Lottie Unwin: Drama Queen
Our resident Drama Queen’s guide to what’s on in Week 0
I am really excited to be back. The sun always shines in Cambridge, hangovers are cured by a glass of water and 9 o’clock lectures don’t actually happen. Such a concept would suggest that I have to be up before 10.30, when time begins, and is therefore clearly untrue.
Any time now the penny of reality is going to drop and I am dreading it.
Over Christmas my theatre trips have been far from numerous. I took my Dad to see Cat on A Hot Tin Roof at the Novello Theatre in London. He was well chuffed but shouldn’t have been. Our seats were in the very back row and I had serious vertigo looking down on the matchstick actors. Over the two intervals we moved to lower and lower seats, explaining to very polite stewards my father had hearing difficulties as Dad shouted ‘What?’ too often for it to be convincing. The show was brilliant: the acting brought me to tears, the set was an impeccable reconstruction of a Southern estate house and the programme was glossy. It felt a long way from Cambridge’s printer paper hand outs and doors which swing open again when they are slammed.
But, I know that after squashing my bike in amongst the racks outside the ADC or suffering the awkward moment where you have to walk across the stage to get to your seats in Corpus Playrooms, Cambridge theatre won’t disappoint. At least everything costs less than lastminute.com’s best deal on the West End’s worst seats.
This week the line up is as follows:
Clockwork – 7.00 – Tuesday 12th – Saturday 16th (2.00 matinee) at the ADC. £5-7.
The first ever adaptation of Philip Pullman’s novel is put on by Mutabilitie Productions and directed by professional Holly Race. The cast is half professional and half students, the description of ‘An unstoppable story of gothic proportions’ very alluring and the website is flashy. And flashy websites suggest standards are going to be high all round.
Midsummer Nights Dream – 7.45 Tuesday 12th – Saturday 16th (2.30 matinee) at the ADC. £6-9.
Having just returned from a two and half week tour of Europe covering over 4000 miles the European Theatre Group are about to face their most difficult challenge yet in an audience whose first language is English. Set in ‘an industrial, monochrome forest, formed on the outskirts of a city under authoritarian rule’ Max Barton’s production guarantees a different approach.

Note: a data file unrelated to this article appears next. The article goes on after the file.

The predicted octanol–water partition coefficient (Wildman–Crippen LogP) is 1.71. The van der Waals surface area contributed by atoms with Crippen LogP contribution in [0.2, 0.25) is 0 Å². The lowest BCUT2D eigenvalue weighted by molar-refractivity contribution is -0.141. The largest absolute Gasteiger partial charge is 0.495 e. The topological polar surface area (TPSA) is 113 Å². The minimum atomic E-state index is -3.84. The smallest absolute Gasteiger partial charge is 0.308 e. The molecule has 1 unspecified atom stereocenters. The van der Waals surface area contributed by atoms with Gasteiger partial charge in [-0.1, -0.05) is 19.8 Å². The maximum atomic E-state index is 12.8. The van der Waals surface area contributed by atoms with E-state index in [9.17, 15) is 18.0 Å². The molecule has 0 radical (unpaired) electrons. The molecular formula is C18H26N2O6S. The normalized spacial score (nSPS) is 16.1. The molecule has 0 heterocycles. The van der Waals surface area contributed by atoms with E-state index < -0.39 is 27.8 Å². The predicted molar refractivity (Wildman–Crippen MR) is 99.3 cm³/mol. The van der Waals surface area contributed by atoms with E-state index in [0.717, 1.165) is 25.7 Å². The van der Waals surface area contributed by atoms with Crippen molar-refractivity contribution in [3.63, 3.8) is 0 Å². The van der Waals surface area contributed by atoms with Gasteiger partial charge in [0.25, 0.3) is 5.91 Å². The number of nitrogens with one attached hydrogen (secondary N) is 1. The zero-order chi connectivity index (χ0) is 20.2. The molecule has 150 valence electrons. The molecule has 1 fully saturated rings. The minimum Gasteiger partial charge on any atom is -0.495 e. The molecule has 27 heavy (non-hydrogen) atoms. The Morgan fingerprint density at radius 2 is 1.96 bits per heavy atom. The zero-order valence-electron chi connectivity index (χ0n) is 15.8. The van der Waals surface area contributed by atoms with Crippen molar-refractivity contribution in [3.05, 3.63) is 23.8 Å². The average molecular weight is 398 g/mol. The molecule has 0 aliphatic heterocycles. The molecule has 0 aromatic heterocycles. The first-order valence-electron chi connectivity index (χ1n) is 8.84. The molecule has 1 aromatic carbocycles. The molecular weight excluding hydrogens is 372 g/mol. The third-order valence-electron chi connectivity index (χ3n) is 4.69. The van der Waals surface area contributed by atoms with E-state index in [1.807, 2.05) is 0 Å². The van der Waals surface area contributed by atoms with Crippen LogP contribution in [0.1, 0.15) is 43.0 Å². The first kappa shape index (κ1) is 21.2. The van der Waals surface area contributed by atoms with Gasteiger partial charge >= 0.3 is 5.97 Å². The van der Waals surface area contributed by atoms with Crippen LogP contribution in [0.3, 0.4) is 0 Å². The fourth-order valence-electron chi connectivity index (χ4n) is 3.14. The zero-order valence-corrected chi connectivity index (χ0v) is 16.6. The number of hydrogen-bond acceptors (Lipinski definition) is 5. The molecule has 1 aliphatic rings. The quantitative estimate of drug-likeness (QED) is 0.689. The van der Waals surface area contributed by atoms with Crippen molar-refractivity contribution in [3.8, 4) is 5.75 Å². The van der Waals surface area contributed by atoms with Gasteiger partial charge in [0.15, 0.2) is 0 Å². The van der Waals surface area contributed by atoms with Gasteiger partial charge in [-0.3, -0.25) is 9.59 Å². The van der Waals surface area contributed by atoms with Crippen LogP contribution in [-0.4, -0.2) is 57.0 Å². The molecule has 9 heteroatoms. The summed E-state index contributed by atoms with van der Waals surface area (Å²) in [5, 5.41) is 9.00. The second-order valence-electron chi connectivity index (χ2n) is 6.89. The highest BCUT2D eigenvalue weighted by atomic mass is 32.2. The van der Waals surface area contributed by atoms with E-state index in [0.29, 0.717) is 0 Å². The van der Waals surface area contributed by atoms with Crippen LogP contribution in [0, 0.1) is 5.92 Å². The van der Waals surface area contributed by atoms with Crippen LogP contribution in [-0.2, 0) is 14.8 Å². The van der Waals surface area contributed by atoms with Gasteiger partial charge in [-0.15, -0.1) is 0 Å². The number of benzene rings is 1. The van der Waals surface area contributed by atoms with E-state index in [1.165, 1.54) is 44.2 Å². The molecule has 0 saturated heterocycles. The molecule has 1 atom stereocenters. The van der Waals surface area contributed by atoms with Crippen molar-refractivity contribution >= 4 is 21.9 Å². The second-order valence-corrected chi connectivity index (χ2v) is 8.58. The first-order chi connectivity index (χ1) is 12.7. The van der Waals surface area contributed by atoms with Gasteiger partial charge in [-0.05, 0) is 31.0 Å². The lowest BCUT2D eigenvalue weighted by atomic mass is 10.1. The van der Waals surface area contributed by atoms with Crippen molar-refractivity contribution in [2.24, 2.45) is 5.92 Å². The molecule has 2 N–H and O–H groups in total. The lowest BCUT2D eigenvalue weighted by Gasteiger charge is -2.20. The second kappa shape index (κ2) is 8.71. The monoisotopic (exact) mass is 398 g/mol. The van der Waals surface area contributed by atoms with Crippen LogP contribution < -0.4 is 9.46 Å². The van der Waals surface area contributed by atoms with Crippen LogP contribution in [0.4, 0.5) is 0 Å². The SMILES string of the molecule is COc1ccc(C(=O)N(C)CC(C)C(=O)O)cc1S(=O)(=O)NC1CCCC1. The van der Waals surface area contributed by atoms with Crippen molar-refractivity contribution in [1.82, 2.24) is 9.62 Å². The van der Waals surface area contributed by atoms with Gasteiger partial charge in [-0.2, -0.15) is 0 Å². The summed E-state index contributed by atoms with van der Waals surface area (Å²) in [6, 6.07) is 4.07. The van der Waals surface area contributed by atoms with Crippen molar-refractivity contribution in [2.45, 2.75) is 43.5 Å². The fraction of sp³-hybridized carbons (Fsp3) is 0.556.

Lock, Stock and Improv – 11.00 Tuesday 12th – Saturday 16th at the ADC. £4-6
In its blurb this comedy night asks whether I ‘Want to see an arachnaphobic mob boss with an affinity for gardening searching for his stolen stash of mattresses?’ What a stupid question, of course I do. With any night of improvisation I just count my lucky stars I am safe in the audience and it’s not me trying to be funny.
Camino Real 8.00 Tuesday 12th-Wednesday 13th at The Mumford Theatre. £7
Killing two birds with one stone – both the Tab missions to prove that Anglia Ruskin University does actually exist, though their students keep themselves very well hidden, and to broaden our theatrical horizons beyond the ADC. The play is written by Tennessee Williams, directed by Simon Bell and set in a Spanish port, featuring characters from throughout literature and folklore and is structured like a street with sixteen blocks or scenes. Sounds good, if you can find your way so far into unchartered territory.
The Velvet Onion Comedy Club 8.30 Friday 15th at Henry’s Bar and Café (Quayside). £12
Doors open at 7 if you want food as well for the first of Cambridge’s monthly comedy nights. It is organised by the same Big Fish Ents who run Jelly Babies at Ballares, but I have more hope for the night than I do for a night at Cindies, the line up including acclaimed comics Carl Donnelly, Matt Green and Pete Jonas. They won’t be dressed as onions. Surely not.